Sermons

Summary: This sermon deals with verse 41 - WHO IS THIS? It is a question we all must ask ourselves in our relationship with Jesus - Who Is He? How we answer that question will help determine how we live out our life in Christ.

Scripture: Mark 4:35-41 (cf. verse 41)

Title: Who Then Is This?

Theme: Trust/Faith - Identity of Christ

This sermon deals with verse 41 - WHO IS THIS? It is a question we all must ask ourselves in our relationship with Jesus - Who Is He? How we answer that question will help determine how we live out our life in Christ.

Mark 4:35-41 (ESV)

Jesus Calms a Storm

35 On that day, when evening had come, he said to them, “Let us go across to the other side.” 36 And leaving the crowd, they took him with them in the boat, just as he was. And other boats were with him. 37 And a great windstorm arose, and the waves were breaking into the boat, so that the boat was already filling. 38 But he was in the stern, asleep on the cushion. And they woke him and said to him, “Teacher, do you not care that we are perishing?” 39 And he awoke and rebuked the wind and said to the sea, “Peace! Be still!” And the wind ceased, and there was a great calm. 40 He said to them, “Why are you so afraid? Have you still no faith?” 41 And they were filled with great fear and said to one another, “Who then is this, that even the wind and the sea obey him?”

INTRO:

Grace and peace from God our Father and from His Son Jesus Christ who came to take away the sins of the world.

I like it when a story ends well. I like it when things turn out right. I like when at the end the world is a better place. I don't like it when a movie or a book ends with things still in an upheaval or when things don't come to a conclusion. I don't like it when things turn our badly. I tend to think - "why in the world did they make a movie that didn't end well?" "Why spend all that time writing a book that ends badly?"

In some ways, our passage this morning has a rather odd ending. In fact, the whole story reads better if you leave verse 41 out of it entirely. Just reading the passage - verses 35 - 40 gives us an amazing story.

Mark tells us that Jesus is finished for the day. He has been teaching and healing people all day long and is exhausted. It's time to move on and Jesus wants to get to the other side of the Sea of Galilee before twilight. He wants to share the Kingdom of God with the people that live in that area. He wants to go from the area of Israel that was under the rule of Herod Antipas to the area controlled by his half- brother Philip the Tetrarch.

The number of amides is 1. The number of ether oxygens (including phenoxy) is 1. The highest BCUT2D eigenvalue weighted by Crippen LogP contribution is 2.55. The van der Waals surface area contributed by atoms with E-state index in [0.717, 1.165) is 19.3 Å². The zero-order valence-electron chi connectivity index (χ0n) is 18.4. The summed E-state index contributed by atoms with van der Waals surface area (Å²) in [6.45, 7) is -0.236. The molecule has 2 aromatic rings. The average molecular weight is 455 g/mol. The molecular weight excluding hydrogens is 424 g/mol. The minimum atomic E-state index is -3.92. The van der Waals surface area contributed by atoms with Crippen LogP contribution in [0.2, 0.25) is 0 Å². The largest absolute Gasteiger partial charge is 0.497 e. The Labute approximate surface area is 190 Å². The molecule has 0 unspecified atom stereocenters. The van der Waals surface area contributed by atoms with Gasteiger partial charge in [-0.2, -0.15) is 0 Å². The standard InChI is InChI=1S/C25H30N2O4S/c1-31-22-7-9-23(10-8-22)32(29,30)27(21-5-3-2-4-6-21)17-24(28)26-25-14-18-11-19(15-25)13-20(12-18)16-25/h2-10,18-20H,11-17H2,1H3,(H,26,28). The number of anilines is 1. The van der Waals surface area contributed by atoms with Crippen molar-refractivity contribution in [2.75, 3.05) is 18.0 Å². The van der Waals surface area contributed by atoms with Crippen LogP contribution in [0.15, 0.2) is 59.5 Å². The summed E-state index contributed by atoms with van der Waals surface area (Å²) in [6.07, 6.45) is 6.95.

The easiest and fastest way to get there is of course, by boat. Where Jesus wanted to go was only about a 4 - 5 mile journey straight across the northern edge of the Sea of Galilee. To go over land would have taken at least a day or two and Jesus was in a hurry. If the wind is favorable you can be across the upper part of the Sea of Galilee in around an hour by boat. That means at most it should have taken about 90 minutes and that is if there was very little wind.

So, the plan was to get to the other side around 7 or 8 o'clock which would give Jesus and his team plenty of time to make camp at the shore or to make their way into a small town and find some lodging. Peter, James, John and Andrew had made this trip a hundred times or more so they knew how to navigate their boats across this part of the Sea of Galilee. Even though everyone was tired and it was getting late in the day they still set out to make the trip. Everyone knew that they had skilled sailors on board so there was nothing to worry about. In fact, as we see Jesus even took the time to get a quick nap.

However, as we read before they got too far out a violent storm brewed up. It's intensity was more than Peter, Andrew, James and John could handle. Before long they and everyone else on board were fighting for their lives. As we shall see the reason behind this violent and sudden storm was supernatural. Peter and the gang hadn't misread the weather. Mark lets us know that there was an supernatural evil force behind this quick and violent storm.

We don't know how far out they were from land, but as you read Mark's version of the story (which of course was Peter's account), swimming for shore was out of the question. More than likely they were at least a mile from shore and it is quite easy to assume that not all the disciples could swim or would be good enough swimmers to make that distance to shore.

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